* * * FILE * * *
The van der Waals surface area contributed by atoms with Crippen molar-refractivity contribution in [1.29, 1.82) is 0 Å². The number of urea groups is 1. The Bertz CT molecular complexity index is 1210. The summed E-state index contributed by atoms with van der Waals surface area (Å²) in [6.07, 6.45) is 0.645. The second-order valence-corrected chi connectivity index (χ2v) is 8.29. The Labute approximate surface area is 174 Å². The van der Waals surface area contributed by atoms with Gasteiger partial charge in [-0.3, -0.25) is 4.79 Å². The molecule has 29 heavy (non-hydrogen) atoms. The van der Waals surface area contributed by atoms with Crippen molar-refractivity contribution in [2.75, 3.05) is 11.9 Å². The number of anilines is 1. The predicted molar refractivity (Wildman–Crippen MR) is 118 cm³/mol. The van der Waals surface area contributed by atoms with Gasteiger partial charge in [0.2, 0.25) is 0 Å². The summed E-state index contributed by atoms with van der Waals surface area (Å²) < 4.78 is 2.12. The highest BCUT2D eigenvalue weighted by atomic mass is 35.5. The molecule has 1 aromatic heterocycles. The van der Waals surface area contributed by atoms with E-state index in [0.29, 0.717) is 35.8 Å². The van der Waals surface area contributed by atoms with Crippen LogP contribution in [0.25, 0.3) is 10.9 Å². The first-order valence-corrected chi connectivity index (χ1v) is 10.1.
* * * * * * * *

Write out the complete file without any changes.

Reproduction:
The van der Waals surface area contributed by atoms with Crippen molar-refractivity contribution in [1.29, 1.82) is 0 Å². The number of urea groups is 1. The Bertz CT molecular complexity index is 1210. The summed E-state index contributed by atoms with van der Waals surface area (Å²) in [6.07, 6.45) is 0.645. The second-order valence-corrected chi connectivity index (χ2v) is 8.29. The Labute approximate surface area is 174 Å². The van der Waals surface area contributed by atoms with Gasteiger partial charge in [-0.3, -0.25) is 4.79 Å². The molecule has 29 heavy (non-hydrogen) atoms. The van der Waals surface area contributed by atoms with Crippen molar-refractivity contribution in [2.75, 3.05) is 11.9 Å². The number of anilines is 1. The predicted molar refractivity (Wildman–Crippen MR) is 118 cm³/mol. The van der Waals surface area contributed by atoms with Gasteiger partial charge in [0.2, 0.25) is 0 Å². The summed E-state index contributed by atoms with van der Waals surface area (Å²) < 4.78 is 2.12. The highest BCUT2D eigenvalue weighted by atomic mass is 35.5. The molecule has 1 aromatic heterocycles. The van der Waals surface area contributed by atoms with E-state index in [0.29, 0.717) is 35.8 Å². The van der Waals surface area contributed by atoms with Crippen LogP contribution in [0.25, 0.3) is 10.9 Å². The first-order valence-corrected chi connectivity index (χ1v) is 10.1.